Mike Bloomberg Apparently Running For President For Some Reason
Mike Bloomberg is apparently entering the race for the Democratic nomination.
Back in March, former New York City Mayor Mike Bloomberg, who has flirted with the idea of running for President in the past, ruled out the idea of running for President as a Democrat as had been speculated for many months prior to that. Notwithstanding that, it was reported in October that Bloomberg was reconsidering that idea in light of the rise in the polls of potential nominees such as Senator Elizabeth Warren, who Bloomberg has made clear he does not believe would be electable. This morning, it appears that Bloomberg may be taking a step toward a seemingly quixotic late entry into the race with news that he will be filing papers to enter the primary in at least one state and potentially others:
Former New York mayor Michael Bloomberg is making plans to enter the Democratic presidential primary campaign this week, a reflection of anxiety among party elites about the unsettled field of current contenders.
Bloomberg, who as one of the world’s richest men would bring significant financial resources to his own campaign but also inflame the populist wing of the party, plans to file paperwork and has dispatched staff to Alabama to ensure he can get onto the ballot in a state that has a Friday filing deadline. He has been calling top party officials to let them know of his plans and could make an announcement as early as next week.
The move marks a major reversal for Bloomberg, who announced in March that he would not run for president, and also serves as a public rebuke of the performance so far of former vice president Joe Biden, who has attempted to build a coalition of the same moderate Democrats that Bloomberg would court.
One of the driving reasons Bloomberg decided against joining the race earlier this year — he announced his decision seven weeks before Biden entered — was his view that Biden was too formidable a contender. But in the months since, Biden has been underwhelming, remaining among the race’s leaders but halting in his debate performances and stumbling over raising the tens of millions necessary to mount a strong campaign.
Bloomberg adviser Howard Wolfson would not take on Biden personally in confirming the billionaire’s plans but did allude to questions about the field.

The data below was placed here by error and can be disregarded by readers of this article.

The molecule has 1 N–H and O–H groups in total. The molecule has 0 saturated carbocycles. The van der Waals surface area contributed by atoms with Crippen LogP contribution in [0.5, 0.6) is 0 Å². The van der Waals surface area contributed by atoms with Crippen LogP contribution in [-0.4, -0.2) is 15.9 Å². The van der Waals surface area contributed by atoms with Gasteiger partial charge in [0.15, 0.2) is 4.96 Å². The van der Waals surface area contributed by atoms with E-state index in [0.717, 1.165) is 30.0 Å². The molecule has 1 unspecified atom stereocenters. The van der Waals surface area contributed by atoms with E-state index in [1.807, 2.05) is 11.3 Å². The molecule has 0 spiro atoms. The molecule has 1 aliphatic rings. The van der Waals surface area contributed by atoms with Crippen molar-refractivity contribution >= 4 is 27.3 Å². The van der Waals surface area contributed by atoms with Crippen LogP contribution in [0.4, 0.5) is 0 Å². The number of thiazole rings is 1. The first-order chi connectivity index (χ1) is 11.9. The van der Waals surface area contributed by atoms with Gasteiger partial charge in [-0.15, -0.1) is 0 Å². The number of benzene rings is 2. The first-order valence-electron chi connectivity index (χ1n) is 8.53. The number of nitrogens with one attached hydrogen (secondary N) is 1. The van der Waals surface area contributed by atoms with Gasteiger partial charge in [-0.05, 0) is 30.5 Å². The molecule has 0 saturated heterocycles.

“We now need to finish the job and ensure that Trump is defeated,” Wolfson said. “But Mike is increasingly concerned that the current field of candidates is not well positioned to do that.”
Concern is also rippling through the Democratic Party over the others at the top of the candidate pile. The liberal policy positions advanced by Sens. Elizabeth Warren (D-Mass.) and Bernie Sanders (I-Vt.) are seen by many as unpalatable in general election contests in the states expected to determine the winner. Sanders’s health is also an issue after his October heart attack. South Bend, Ind., Mayor Pete Buttigieg has attracted attention and raised substantial money, but he has little support among African Americans, one of the party’s most important constituencies.
Bloomberg, 77, has been outspoken in his opposition to Warren’s and Sanders’s intentions to raise taxes on the extremely wealthy like himself, and on Thursday they returned the ill sentiments.
“The billionaire class is scared and they should be scared,” Sanders wrote on Twitter after news of Bloomberg’s possible entry became public.
“Welcome to the race, @MikeBloomberg!” Warren tweeted, providing a link to the impacts her policies would have on billionaires. She also sent out a fundraising email saying “the wealthy and well connected are scared.”
Axios is out with more details about what’s behind Bloomberg’s decision to take these steps:
Mike Bloomberg is jumping into the Democratic presidential race because he believes that Joe Biden is fading, opening the moderate lane next to Elizabeth Warren, sources close to the former New York mayor tell Axios.
Why it matters: “Mike will spend whatever it takes to defeat Donald Trump,” a Bloomberg source said. “The nation is about to see a very different campaign than we’ve ever seen before.”
Today’s announcement coincides with the November 8th deadline for candidates to file to be on the ballot for the Alabama primary on March 3rd, and there are a number of other deadlines coming up that Bloomberg would need to comply with if he’s actually running for the nomination. Next Friday, for example, is the filing deadline for the New Hampshire primary and the filing deadline for Arkansas’s deadline is this coming Monday. After that, the month of December has deadlines for at least ten states and then there are deadlines starting in January and ending in March for all of the other states in the country. Getting on the ballot and getting a campaign up and running from scratch is going to be difficult, to say the least.